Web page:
Friday, December 28, 2007

Funny feeling

Not in a "ha-ha" way. In a my-gut-feels-wrong way.

In early September, 2001, the radio reported that Ahmad Shah Massoud had been assassinated by two men posing as reporters. While I wasn't exactly current on Afghan's government ministers - I was the mother of one-year-old twins at the time - the way the news report talked about him made it seem like this wasn't just a "routine" murder.

He was killed on September 9, 2001. We all know what happened two days later.

According to Wikipedia:


"In April 2001, Nicole Fontaine invited Massoud to address the European Parliament. In his speech, he warned that the Taliban had connections with Al-Qaeda, and that an important terrorist attack was imminent. The US and European governments paid no attention to these warnings."
When I heard the conflicting news reports on the radio this morning about the attack on Pakistani opposition leader Benazir Bhutto I also said out loud "oh no" which lead to a flurry of questions from my now 7-year-old sons who I thought were listening to their new iPods.

I tried to explain that this woman played an important role in her country. That she was the first woman leader in a Muslim country and that she had only recently returned from exile to be part of politics again.

Benazir Bhutto, 54, did die on Thursday, December 27th from an attack at a rally. She sustained injuries from gun shots and a suicide bomb. She was a complicated and at times controversial leader and both times left the presidency under suspicion of corruption.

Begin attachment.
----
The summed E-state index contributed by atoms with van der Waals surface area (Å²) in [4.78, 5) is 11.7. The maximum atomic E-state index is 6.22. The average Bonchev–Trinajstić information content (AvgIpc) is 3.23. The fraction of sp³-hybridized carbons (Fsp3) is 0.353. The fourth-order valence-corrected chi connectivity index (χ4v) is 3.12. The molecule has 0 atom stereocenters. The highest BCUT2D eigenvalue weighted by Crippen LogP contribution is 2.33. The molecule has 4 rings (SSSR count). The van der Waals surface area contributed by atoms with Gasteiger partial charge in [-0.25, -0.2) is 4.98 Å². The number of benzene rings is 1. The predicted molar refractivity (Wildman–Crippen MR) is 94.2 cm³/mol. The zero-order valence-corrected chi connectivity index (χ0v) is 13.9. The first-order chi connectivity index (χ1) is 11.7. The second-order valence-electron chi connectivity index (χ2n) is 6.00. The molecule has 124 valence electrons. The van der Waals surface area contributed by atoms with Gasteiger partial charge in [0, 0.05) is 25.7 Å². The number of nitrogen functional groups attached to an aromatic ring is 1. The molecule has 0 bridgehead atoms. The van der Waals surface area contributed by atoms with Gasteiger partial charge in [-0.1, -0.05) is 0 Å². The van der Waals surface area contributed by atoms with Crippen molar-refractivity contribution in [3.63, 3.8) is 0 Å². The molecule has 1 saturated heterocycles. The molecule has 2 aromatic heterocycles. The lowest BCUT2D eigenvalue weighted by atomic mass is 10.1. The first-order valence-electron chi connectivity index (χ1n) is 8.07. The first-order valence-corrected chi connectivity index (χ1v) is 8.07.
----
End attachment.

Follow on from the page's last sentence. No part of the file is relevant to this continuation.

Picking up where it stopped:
In spite of that I am incredibly sad the world lost a leader, and that Pakistan lost someone who was challenging the military regime. I also have a funny feeling that something is brewing.

I hope my gut is wrong.

11 comments:

Flower Child said...

from a mutual friend "I'm in utter shock and feeling low . . .not because I was her supporter but I did have a lot of hope when she came into power and because this marks the dysfunctionality of a country I am desperate to see some good human development and institution building in. . . .so sad."

Heather said...

It is so sad. But I wasn't surprised since they've been trying to assassinate her since she returned.

I hope your gut is wrong too.

Jan said...

I am sad for her family and country but I am not surprised it happened. I hope your gut feeling really was just indigestion. (((HUGS)))

Jan

Jenn in Holland said...

Oh, how I wish that funny feeling in your gut had no reason to be there. Unfortuanately, the reality is too strong. My gut is in a knot too.

Jenn said...

I have a bad feeling, mostly because the major opposition with an actual leader to the current govt now is fundamental Islamists. And Pakistan has nuclear weapons. Not good in a place that is ridiculously unstable.

Luckily Musharref is good friends with the US because he's allowed us to do what we want, so he in turn has been allowed to do what he wants.

Candy said...